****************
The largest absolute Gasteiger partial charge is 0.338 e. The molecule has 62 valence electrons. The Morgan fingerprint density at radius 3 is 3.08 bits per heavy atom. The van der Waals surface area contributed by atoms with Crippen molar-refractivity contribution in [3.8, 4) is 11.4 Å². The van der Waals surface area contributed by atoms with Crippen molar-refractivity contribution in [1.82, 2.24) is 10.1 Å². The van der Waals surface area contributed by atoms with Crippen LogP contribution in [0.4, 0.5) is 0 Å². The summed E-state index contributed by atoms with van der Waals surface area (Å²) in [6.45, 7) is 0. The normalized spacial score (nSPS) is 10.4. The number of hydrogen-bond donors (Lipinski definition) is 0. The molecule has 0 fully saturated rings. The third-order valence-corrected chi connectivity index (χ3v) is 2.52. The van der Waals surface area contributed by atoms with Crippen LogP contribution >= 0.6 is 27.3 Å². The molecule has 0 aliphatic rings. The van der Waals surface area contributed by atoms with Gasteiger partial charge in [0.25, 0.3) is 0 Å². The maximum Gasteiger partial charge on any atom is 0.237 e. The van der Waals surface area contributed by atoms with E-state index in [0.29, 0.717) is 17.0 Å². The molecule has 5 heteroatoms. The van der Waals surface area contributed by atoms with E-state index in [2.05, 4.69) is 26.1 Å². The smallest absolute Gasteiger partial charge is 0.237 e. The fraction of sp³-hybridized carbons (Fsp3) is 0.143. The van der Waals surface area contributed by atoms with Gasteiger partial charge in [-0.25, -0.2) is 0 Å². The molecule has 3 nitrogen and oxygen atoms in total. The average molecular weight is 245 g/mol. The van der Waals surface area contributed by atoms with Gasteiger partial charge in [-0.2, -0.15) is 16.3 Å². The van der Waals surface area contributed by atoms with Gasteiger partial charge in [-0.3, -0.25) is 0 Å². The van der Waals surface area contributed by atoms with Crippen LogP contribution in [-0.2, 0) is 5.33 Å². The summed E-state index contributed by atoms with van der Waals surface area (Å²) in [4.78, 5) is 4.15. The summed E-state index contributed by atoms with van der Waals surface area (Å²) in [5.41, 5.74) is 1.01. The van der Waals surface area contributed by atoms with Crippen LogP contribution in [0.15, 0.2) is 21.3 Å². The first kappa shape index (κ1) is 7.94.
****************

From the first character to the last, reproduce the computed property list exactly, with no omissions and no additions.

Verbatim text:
The largest absolute Gasteiger partial charge is 0.338 e. The molecule has 62 valence electrons. The Morgan fingerprint density at radius 3 is 3.08 bits per heavy atom. The van der Waals surface area contributed by atoms with Crippen molar-refractivity contribution in [3.8, 4) is 11.4 Å². The van der Waals surface area contributed by atoms with Crippen molar-refractivity contribution in [1.82, 2.24) is 10.1 Å². The van der Waals surface area contributed by atoms with Crippen LogP contribution in [0.4, 0.5) is 0 Å². The summed E-state index contributed by atoms with van der Waals surface area (Å²) in [6.45, 7) is 0. The normalized spacial score (nSPS) is 10.4. The number of hydrogen-bond donors (Lipinski definition) is 0. The molecule has 0 fully saturated rings. The third-order valence-corrected chi connectivity index (χ3v) is 2.52. The van der Waals surface area contributed by atoms with Crippen LogP contribution >= 0.6 is 27.3 Å². The molecule has 0 aliphatic rings. The van der Waals surface area contributed by atoms with Gasteiger partial charge in [0.25, 0.3) is 0 Å². The maximum Gasteiger partial charge on any atom is 0.237 e. The van der Waals surface area contributed by atoms with E-state index in [0.29, 0.717) is 17.0 Å². The molecule has 5 heteroatoms. The van der Waals surface area contributed by atoms with E-state index in [2.05, 4.69) is 26.1 Å². The smallest absolute Gasteiger partial charge is 0.237 e. The fraction of sp³-hybridized carbons (Fsp3) is 0.143. The van der Waals surface area contributed by atoms with Gasteiger partial charge in [-0.25, -0.2) is 0 Å². The molecule has 3 nitrogen and oxygen atoms in total. The average molecular weight is 245 g/mol. The van der Waals surface area contributed by atoms with Gasteiger partial charge in [-0.2, -0.15) is 16.3 Å². The van der Waals surface area contributed by atoms with Gasteiger partial charge in [-0.3, -0.25) is 0 Å². The van der Waals surface area contributed by atoms with Crippen LogP contribution in [-0.2, 0) is 5.33 Å². The summed E-state index contributed by atoms with van der Waals surface area (Å²) in [4.78, 5) is 4.15. The summed E-state index contributed by atoms with van der Waals surface area (Å²) in [5.41, 5.74) is 1.01. The van der Waals surface area contributed by atoms with Crippen LogP contribution in [0.15, 0.2) is 21.3 Å². The first kappa shape index (κ1) is 7.94.